Jonathan Edwards for Armchair Theologians. By James P. Byrd. Louisville: Westminster John Knox, 2008. 173 pages. Softcover, $14.95.

 

“Written by experts but designed for the novice; [providing] accurate, concise, and witty overviews of some of the most profound moments and theologians in church history.” This is James Byrd’s, Jonathan Edwards for Armchair Theologians. A fine contribution to both the Armchair series and to the ever-growing Edwards corpus, Byrd’s work is clear, cogent and teeming with content. Indeed, the great challenge to the authors in this series is not merely the consolidation of details regarding a historically important individual or movement. It is a challenge to make these individuals and movements enjoyably accessible. Byrd’s work has done just that.

 

Chapter one, The Young Edwards: Exploring Divine Beauty (Even in Spiders) is more than simply the clear, logical beginning to the Edwards narrative. It is signally and most appropriately an introduction to the topic which singularly consumed Edwards from his youth, namely, God’s own happiness in himself and its resultant expression, as humanity’s only true happiness and the bedrock of all reality (13–15). Byrd subtly, but noticeably, weds this chief concept in Edwards’ thought to each respective topic in the remaining chapters of the work. Such a careful structure demonstrates Byrd’s familiarity both with Edwards and the competing opinions regarding Edwards’ own theological and philosophical allegiances.

 

Chapter two, An Affection for Revival, recounts Edwards’ involvement with American revivalism. This is arguably the least complicated reading of the remaining chapters of the work, for two reasons. First, it is a familiar historical period. Second, as this is the least literary productive period during Edwards’ life (in terms of number of works published), it follows that, aside from comments about Edwards’ Distinguishing Marks or Religious Affections, there is little need for any substantive conceptual distillation of Edwards’ work.

 

In chapter three, Exodus from Northampton, Byrd introduces what is probably the most historically complicated period in Edwards’ life. Despite the manifold difficulties of unfolding the variety of circumstances surrounding Edwards’ dismissal from Northampton and his subsequent move to Stockbridge, Byrd nevertheless composes a lively, detailed, and fluid narrative account of the most prominent features of this period.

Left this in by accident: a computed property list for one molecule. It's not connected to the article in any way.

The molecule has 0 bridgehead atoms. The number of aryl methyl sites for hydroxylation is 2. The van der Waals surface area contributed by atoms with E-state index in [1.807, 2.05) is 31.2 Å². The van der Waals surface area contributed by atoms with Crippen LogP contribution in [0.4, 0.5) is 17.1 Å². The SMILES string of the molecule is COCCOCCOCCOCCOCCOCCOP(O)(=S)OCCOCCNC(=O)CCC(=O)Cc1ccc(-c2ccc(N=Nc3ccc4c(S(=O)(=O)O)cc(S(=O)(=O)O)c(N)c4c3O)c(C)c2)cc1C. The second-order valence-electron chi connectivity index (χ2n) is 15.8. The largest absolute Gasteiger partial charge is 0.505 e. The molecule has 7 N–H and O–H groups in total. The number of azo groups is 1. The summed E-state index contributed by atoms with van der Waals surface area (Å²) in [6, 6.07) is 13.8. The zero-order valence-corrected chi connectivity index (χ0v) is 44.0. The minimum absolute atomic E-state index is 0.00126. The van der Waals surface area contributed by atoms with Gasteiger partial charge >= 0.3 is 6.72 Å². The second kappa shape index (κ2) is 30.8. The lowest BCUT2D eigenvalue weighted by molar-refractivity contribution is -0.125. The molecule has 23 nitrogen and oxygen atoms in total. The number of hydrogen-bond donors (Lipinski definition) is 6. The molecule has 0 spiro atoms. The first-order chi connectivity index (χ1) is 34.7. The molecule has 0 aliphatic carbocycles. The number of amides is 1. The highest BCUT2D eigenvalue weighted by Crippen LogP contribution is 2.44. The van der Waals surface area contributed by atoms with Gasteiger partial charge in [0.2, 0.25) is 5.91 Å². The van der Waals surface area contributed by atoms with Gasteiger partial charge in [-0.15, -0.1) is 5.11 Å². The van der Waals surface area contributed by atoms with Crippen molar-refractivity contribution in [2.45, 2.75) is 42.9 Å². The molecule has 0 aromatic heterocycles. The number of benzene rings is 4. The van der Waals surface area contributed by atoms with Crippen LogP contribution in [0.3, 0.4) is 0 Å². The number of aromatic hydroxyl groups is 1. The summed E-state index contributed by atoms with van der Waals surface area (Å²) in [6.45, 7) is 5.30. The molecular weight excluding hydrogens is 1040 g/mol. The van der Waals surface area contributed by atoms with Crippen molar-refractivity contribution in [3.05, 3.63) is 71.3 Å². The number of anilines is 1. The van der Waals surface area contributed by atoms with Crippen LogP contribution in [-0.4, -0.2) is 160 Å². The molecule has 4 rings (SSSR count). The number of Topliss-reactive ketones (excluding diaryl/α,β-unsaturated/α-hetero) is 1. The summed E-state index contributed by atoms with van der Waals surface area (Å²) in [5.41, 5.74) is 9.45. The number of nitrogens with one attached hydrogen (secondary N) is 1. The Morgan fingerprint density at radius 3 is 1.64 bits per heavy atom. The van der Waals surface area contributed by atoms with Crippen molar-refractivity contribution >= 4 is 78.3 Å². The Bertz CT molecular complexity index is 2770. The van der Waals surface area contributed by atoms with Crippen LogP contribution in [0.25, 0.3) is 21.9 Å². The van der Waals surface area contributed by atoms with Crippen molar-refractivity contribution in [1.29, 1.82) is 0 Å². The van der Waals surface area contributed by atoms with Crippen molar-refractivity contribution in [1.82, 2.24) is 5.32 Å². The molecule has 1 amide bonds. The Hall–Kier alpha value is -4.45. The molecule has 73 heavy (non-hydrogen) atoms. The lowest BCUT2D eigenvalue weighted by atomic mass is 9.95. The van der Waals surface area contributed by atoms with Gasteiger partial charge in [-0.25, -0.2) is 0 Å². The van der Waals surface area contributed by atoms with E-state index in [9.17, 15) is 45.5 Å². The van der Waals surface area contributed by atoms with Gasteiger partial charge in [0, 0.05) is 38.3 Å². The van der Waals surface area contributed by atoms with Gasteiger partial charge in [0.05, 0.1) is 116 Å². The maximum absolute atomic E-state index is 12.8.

Chapters four through six mark a clear shift and considerable slowing in Byrd’s narrative account of Edwards’ life. Such a change is clearly in support of Byrd’s notion that Edwards’ importance in church history is as an intellectual activist (147–73). Byrd begins his theological explication in chapter four with Edwards’ Freedom of the Will. Aptly, Byrd emphasizes not only the distinctly Edwardsian categorization of natural, moral ability and necessity, but also the stridency of Edwards’ resolution to combat what he believed the greatest threat to revivalism in America—the nascent moral optimism of Arminianism’s concept of the will (82). In chapter five, Original Sin, Byrd shows Edwards’ enduring commitment to the logical and biblical arguments against Arminianism.

 

Surveying Edwards’ two final works, The End for which God Created the World and The Nature of True Virtue, in chapter six, Byrd examines Edwards’ effort to respond to the growing mechanistic world of the Enlightenment. Published together posthumously, these works constitute the fulfillment of Edwards’ intellectual energies and reveal the supreme interest of Edwards’ life, namely, God’s love of himself as the chief reason for all existence, and the appropriate creaturely response.

 

In the final chapter, A Legacy Begun: The Edwards Ethos, Byrd traces three trajectories of Edwards’ theological heritage. First, he argues for Edwards’ powerful influence upon the American abolitionist movement. Specifically, he highlights the efforts of Edwards’ first ministerial student, Samuel Hopkins, who “adapted” Edwards’ notions of True Virtue to form the “more [forceful], ‘disinterested benevolence’” (153). As Byrd recounts, “this kind of ‘disinterested’ love would focus on the needs of the lowest and weakest in society—namely, African slaves” (153). The second trajectory, and the one that dominates most of this chapter, is that of Edwards’ influence upon revivalism in America. Byrd is careful to show both the positive and negative effects of Edwards’ moderate “New Light” position as expressed in the revival preaching from Charles Finney to Billy Graham. Lastly, Byrd highlights Edwards’ incomparable influence on the American academy. Byrd concludes simply, but profoundly, that no other American theologian has precipitated such enduring interest as Edwards.

 

Jonathan Edwards for Armchair Theologians will engage all readers, but especially those who enjoy intellectual history. Readers will find this volume a re-acquaintance with a sometimes maligned and misunderstood American theologian (xii). Perhaps this work will mark the beginning of a decline in the number of tired defenses against the hell-consumed Puritan caricature of Jonathan Edwards.

 

S. Mark Hamilton

Southwestern Baptist Theological Seminary